I think early discussions assumed all the time that looking at Schedule 2 conditions, Schedule 2.1 stated "1. The data subject has given his consent to the processing." and if contracts eneded then consent was no longer given.....but the ICO raised the 'f**k you pal under 6.(1) we don't even need your consent.

 

But if the data can be justly described as being "sensitive personal data" then it stands that the data subject can say "I don't care about your Schedule 2 6(1) squirm out clause, you are going to have to find a clause in Scehdule 3 to comply with these also, and since the contract has now ended you no longer have my 'explicit consent' from the Data Subject to process my data as that 'explicit intent' was a term of the contract which has ended.

 

Just a thought :)

 

Brilliant summary - welcome to CAG mate!

 

The information is sensitive and Experian state that all the time on their website.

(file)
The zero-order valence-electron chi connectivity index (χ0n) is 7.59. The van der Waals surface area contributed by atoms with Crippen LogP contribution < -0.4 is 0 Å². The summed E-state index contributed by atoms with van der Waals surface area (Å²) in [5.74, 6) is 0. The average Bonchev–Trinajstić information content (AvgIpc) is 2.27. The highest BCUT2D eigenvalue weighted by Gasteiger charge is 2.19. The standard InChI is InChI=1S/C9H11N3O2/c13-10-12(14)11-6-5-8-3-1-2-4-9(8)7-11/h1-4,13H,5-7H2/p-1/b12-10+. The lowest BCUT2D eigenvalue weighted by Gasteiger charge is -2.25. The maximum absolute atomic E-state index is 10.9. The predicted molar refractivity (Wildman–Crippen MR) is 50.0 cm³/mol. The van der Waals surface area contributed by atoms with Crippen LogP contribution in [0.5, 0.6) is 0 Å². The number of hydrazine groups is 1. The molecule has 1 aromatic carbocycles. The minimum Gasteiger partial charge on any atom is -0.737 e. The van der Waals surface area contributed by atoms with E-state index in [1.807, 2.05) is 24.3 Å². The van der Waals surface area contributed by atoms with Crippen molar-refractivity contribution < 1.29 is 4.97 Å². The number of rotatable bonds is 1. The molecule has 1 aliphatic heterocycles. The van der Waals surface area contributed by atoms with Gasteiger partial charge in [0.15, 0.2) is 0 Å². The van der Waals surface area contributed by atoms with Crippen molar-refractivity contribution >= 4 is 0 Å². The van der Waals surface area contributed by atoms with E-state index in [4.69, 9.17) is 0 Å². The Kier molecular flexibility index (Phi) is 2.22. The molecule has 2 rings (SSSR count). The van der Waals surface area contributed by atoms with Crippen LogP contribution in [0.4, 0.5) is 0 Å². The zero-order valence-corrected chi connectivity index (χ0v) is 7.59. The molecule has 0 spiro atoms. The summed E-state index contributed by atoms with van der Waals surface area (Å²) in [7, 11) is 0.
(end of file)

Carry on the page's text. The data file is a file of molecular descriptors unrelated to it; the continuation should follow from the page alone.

For a start they make you send in id docs and say that only you can access the information, no one else. They also make you have a unsername and password and enter your passnumber each time you want to access your file.

 

The best bit though is:

 

Due to the sensitive nature of the information and data on this site, please close your browser

whenever you wish to leave CreditExpert. Copyright © 2007, Experian Ltd. All Rights Reserved.

 

Taken direct from the creditexpert system! :)

Disclaimer: Anything I write in these forums is my personal opinion and offered without prejudice. If in doubt, please seek independent legal advice.

 

*If what I have told you in this post has helped, please press the star at the bottom left and tell me!!*

 

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I did look at the "sensitive data" angle - I concluded it was a non-starter.

 

2. In this Act "sensitive personal data" means personal data consisting of information as to-

    (a) the racial or ethnic origin of the data subject,

    (b) his political opinions,

    © his religious beliefs or other beliefs of a similar nature,

    (d) whether he is a member of a trade union (within the meaning of the Trade Union and Labour Relations (Consolidation) Act 1992),

    (e) his physical or mental health or condition,

    (f) his sexual life,

    (g) the commission or alleged commission by him of any offence, or